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Transportation Air Quality Facts and Figures January 2006

Emissions Trends

Percent of Change in Emissions

1970-2002

Percent of Change in Emissions 1970-2002. Click image for source data.

Americans have made great progress in cleaning the air. For nearly three decades, national emissions trends for point and area sources and on-road sources have been declining. A great deal of the credit for the improvements in on-road sources goes to cleaner cars and trucks, and reformulated fuels. Meanwhile, emissions from non-road engines have increased.

VOC Emissions

1970-2002

VOC Emissions 1970-2002. Click image for source data.

Volatile organic compounds (VOC) are precursors of ground-level ozone. In 2002, on-road vehicles produced 27 percent of all VOC emissions, down from 49 percent in 1970. On-road vehicle emissions are down 73 percent since 1970.

VOC Emissions

2002

VOC Emissions 2002. Click image for source data.

Source: U.S. Environmental Protection Agency, Office of Air and Radiation.
2002 Air Quality Trends Summary Report. January 2005.

NOx Emissions 1970-2002

NOX Emissions 10970-2002. Click image for source data.

In addition to VOC, oxides of nitrogen (NOx) contribute to the formation of ozone. In 2002, on-road vehicles produced 35 percent of all NOx emissions, down from 47 percent in 1970. On-road vehicle emissions of NOx are down 41 percent since 1970.

NOx Emissions 2002

NOX Emissions 2002. Click image for source data.

Source: U.S. Environmental Protection Agency, Office of Air and Radiation.
2002 Air Quality Trends Summary Report. January 2005.

Change in NOx Emissions by Vehicle Class 1970-2002

Change in NOX Emissions by Vehicle Class 1970-2002. Click image for source data.

Between 1970 and 2002, NOx emissions from passenger vehicles, light-duty trucks, and heavy-duty gas vehicles decreased by 75, 9, and 44 percent, respectively. By contrast, NOx emissions from heavy-duty diesel vehicles increased more than 90 percent.

Source: U.S. Environmental Protection Agency, Office of Air and Radiation. 2002 Air Quality Trends Summary Report. January 2005.

CO Emissions 1970-2002

CO Emissions 1970-2002. Click image for source data.

On-road vehicles are the largest source of carbon monoxide (CO) emissions. In 2002, on-road vehicles produced 56 percent of all CO emissions, down from 80 percent in 1970.

Source: U.S. Environmental Protection Agency, Office of Air and Radiation. 2002 Air Quality Trends Summary Report. January 2005.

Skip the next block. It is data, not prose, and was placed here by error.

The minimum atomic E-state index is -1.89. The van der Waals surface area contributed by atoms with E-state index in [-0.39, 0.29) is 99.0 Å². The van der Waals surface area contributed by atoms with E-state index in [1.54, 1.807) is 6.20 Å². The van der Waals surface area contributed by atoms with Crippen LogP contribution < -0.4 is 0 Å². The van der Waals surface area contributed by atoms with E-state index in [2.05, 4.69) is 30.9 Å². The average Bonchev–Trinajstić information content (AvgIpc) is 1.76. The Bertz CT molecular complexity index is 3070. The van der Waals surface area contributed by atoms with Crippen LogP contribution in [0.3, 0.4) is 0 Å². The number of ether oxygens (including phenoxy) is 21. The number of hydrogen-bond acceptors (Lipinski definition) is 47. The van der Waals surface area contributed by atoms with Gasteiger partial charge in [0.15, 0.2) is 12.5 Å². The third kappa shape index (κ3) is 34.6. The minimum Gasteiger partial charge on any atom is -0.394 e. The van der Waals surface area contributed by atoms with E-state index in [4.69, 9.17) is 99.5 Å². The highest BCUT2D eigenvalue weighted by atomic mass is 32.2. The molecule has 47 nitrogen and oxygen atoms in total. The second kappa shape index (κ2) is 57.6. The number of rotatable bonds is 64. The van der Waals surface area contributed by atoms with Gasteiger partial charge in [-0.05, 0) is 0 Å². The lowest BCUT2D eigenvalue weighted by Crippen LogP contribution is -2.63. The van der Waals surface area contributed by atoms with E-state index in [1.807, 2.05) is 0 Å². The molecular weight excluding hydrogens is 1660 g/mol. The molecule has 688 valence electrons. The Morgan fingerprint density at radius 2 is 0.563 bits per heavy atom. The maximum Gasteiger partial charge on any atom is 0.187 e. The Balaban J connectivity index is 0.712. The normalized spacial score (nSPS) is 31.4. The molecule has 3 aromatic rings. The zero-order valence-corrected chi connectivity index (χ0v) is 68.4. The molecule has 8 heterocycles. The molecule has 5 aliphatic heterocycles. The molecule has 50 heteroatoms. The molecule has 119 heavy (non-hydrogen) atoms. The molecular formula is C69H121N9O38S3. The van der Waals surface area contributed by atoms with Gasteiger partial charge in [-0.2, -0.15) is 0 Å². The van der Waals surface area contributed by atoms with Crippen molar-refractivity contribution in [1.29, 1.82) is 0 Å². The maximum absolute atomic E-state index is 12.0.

CO Emissions 2002

CO Emissions 2002. Click image for source data.

Source: U.S. Environmental Protection Agency, Office of Air and Radiation. 2002 Air Quality Trends Summary Report. January 2005.

PM10 Emissions 1985-2002

PM10 Emissions 1985-2002. Click image for source data.

Particulate matter consists of dust, direct smoke, and liquid droplets. Traditionally inventoried sources, such as fuel combustion, industrial sources, and transportation, together make up only about 15 percent of total PM10 emissions. PM10 from all sources declined over 45 percent between 1985 and 2002, and on-road vehicle emissions decreased over 50 percent.

PM10 Emissions 2002

PM10 Emissions 2002. Click image for source data.

The majority of PM10 emissions come from sources that are not traditionally inventoried, such as fugitive dust from paved and unpaved roads, construction and agriculture.

Source: U.S. Environmental Protection Agency, Office of Air and Radiation. 2002 Air Quality Trends Summary Report. January 2005. Note: 1970-1998 emissions do not include condensibles.

PM2.5 Emissions 1990-2002

PM2.5 Emissions 1990-2002. Click image for source data.

Fine particulate matter, PM2.5, results from motor vehicle fuel combustion and other sources. Since 1990, PM2.5 from all sources decreased by almost 10 percent, and on-road vehicle emission declined more than 59 percent.

PM2.5 Emissions 2002

PM2.5 Emissions 2002. Click image for source data.

The majority of PM2.5 emissions come from sources that are not traditionally inventoried. On-road exhaust, and emissions from brake and tire wear accounted for only 2 percent of the direct PM2.5 emissions in 2002. Fugitive dust from vehicles traveling on paved and unpaved roads account for 26 percent of PM2.5 emissions.

Source: U.S. Environmental Protection Agency, Office of Air and Radiation. 2002 Air Quality Trends Summary Report. January 2005.

Note: 1970-1998 emissions do not include condensibles. Condensibles are the majority of PM2.5 that is formed in the atmosphere from 'precursor' gases such as SO2 and NOx.

Updated: 07/06/2011
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